Most skilled leaders will tell you that one of the most important factors in building a successful loss prevention career is the ability to surround yourself with talented people. This information provides no profound revelation, as any time that we consider the concept of building or developing a team, we refer to the need for investing in talent. In fact, the idea of hiring talented people is often perceived as a “given.” We recognize the need to identify those with special aptitudes and/or superior abilities, secure those individuals as members of our team, and then work with the individual to develop those talents in a way that best serves the team, the individual and the organization.
But the idea of hiring “talent” isn’t enough. Everyone wants to hire “talent.” The problem is, we don’t simply hire talent—we hire people. We hire individuals with flaws as well as abilities, egos and insecurities, experiences and opportunities. There are no perfect candidates. It’s extremely rare that we find someone that has all of the talents and abilities that we’re looking for, the training, education, and experience that we hope to discover in a candidate, and the potential that we crave to develop all neatly packaged in an individual that is affordable, available, and attainable.
How do we go about hiring talented individuals? What makes an individual good at what they do? What skills should we look for? What questions should we ask? How do we go about separating skills and abilities from hype and professional propaganda? Many of us feel that we have the answers, yet almost all of us will admit to making hiring mistakes. We reflect back on the hiring process and recognize the warning signs of a bad hire. It may have been something we saw, something we failed to see, something we felt, a question we failed to ask, an answer that we neglected to probe, or some other tangible or intangible factor that led to a poor hiring decision.
Despite the importance that our hiring skills can have on the overall success of our programs, it is a skill that is often underdeveloped in many loss prevention professionals. Enhancing these skills can have a profound effect on your talents as a leader as well as the overall effectiveness of your department in general and your loss prevention career as a whole.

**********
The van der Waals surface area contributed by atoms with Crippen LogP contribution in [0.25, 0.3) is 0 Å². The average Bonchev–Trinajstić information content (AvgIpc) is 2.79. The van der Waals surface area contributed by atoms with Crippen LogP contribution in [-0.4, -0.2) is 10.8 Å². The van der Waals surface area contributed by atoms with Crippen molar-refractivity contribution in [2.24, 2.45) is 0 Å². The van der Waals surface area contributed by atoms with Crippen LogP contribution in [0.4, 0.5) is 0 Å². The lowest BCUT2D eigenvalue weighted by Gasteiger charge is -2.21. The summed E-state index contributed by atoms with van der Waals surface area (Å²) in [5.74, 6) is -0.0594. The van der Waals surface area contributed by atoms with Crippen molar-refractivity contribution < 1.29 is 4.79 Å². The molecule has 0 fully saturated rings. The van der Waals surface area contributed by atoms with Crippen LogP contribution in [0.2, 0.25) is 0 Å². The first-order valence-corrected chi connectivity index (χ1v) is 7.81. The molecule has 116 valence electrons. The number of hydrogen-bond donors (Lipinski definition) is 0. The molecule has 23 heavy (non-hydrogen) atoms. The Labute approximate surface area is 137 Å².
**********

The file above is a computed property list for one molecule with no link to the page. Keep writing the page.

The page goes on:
There is a reason why we refer to the exercise as a hiring process. Making quality hiring decisions requires a series of progressive steps that culminate in a successful partnership between a company and an employee, a department and a member of the team, and a supervisor and subordinate. Every step in the process requires careful planning and execution in order to arrive at the desired outcome:
- Identifying the need. We have to explore the different aspects of the position that we need to fill. This typically begins with a position job description, but should explore job elements and conditions beyond the fundamental job description in order to find the best possible candidates. Learn more
- Identifying the qualities that you are looking for in a potential candidate. This is much more complicated than simply identifying basic skills sets, and is as much a process of self-reflection and program assessment as it is a candidate search. Learn more
- Understanding the company’s hiring process. Knowing what steps are required and what resources are available to bring the potential candidate to the point of a successful hire will add necessary confidence and organization to the entire search process. Learn more
- Resume review. There is a skill to reading a resume beyond a simple reference to positions, experience, and education. This document holds a wealth of information and opportunity beyond the basic limits of a career summary. Learn more
- The interview process. Developing an interview style that asks the right questions—and reveals the right answers—is a process that requires planning and practice as well as a flexible approach to the conversation. Learn more
- Candidate recruitment. This is a critical aspect of the hiring process that is undervalued and often overlooked by the hiring leadership. A job search is a two-sided process that holds deep-seeded implications for the program, the company, and the relationship. Learn more
- Presenting the job offer. Having a plan for who will make the offer and how the job offer is made is a critical step that can have significant impact on the entire candidate search process. Learn more
- Securing the candidate. Having a plan for managing counter-offers and other potential influences that can impact a candidate’s decision will carry significant weight in the outcome of many searches. Knowing how to manage the transition will often determine the success of the search and securing the best candidate. Learn more
Building a quality loss prevention program requires having a strong team with strong leadership. This all begins by having the best possible individuals on your team that are talented, flexible, and capable of meeting your program needs. Understanding the value of the recruitment process and how to secure the best possible candidates is a skill that every leader should develop, and is essential to building a successful loss prevention career.